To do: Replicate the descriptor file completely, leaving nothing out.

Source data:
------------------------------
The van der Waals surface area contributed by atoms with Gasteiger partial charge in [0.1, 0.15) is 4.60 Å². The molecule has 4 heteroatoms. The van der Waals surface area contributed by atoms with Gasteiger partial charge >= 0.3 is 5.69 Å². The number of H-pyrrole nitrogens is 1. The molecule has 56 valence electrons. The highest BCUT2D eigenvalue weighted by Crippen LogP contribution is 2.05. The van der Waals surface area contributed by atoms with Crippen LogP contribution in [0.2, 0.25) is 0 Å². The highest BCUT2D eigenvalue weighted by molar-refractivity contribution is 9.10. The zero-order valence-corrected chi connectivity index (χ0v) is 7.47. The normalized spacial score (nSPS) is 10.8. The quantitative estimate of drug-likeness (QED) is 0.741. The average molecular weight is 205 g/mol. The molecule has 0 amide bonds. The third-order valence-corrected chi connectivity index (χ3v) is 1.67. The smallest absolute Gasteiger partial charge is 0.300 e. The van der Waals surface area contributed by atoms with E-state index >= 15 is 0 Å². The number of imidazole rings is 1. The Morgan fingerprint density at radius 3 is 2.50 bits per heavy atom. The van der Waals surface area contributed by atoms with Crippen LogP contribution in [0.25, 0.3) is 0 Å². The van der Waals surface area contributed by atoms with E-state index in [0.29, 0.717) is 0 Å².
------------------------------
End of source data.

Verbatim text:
The van der Waals surface area contributed by atoms with Gasteiger partial charge in [0.1, 0.15) is 4.60 Å². The molecule has 4 heteroatoms. The van der Waals surface area contributed by atoms with Gasteiger partial charge >= 0.3 is 5.69 Å². The number of H-pyrrole nitrogens is 1. The molecule has 56 valence electrons. The highest BCUT2D eigenvalue weighted by Crippen LogP contribution is 2.05. The van der Waals surface area contributed by atoms with Crippen LogP contribution in [0.2, 0.25) is 0 Å². The highest BCUT2D eigenvalue weighted by molar-refractivity contribution is 9.10. The zero-order valence-corrected chi connectivity index (χ0v) is 7.47. The normalized spacial score (nSPS) is 10.8. The quantitative estimate of drug-likeness (QED) is 0.741. The average molecular weight is 205 g/mol. The molecule has 0 amide bonds. The third-order valence-corrected chi connectivity index (χ3v) is 1.67. The smallest absolute Gasteiger partial charge is 0.300 e. The van der Waals surface area contributed by atoms with E-state index >= 15 is 0 Å². The number of imidazole rings is 1. The Morgan fingerprint density at radius 3 is 2.50 bits per heavy atom. The van der Waals surface area contributed by atoms with Crippen LogP contribution in [0.25, 0.3) is 0 Å². The van der Waals surface area contributed by atoms with E-state index in [0.29, 0.717) is 0 Å².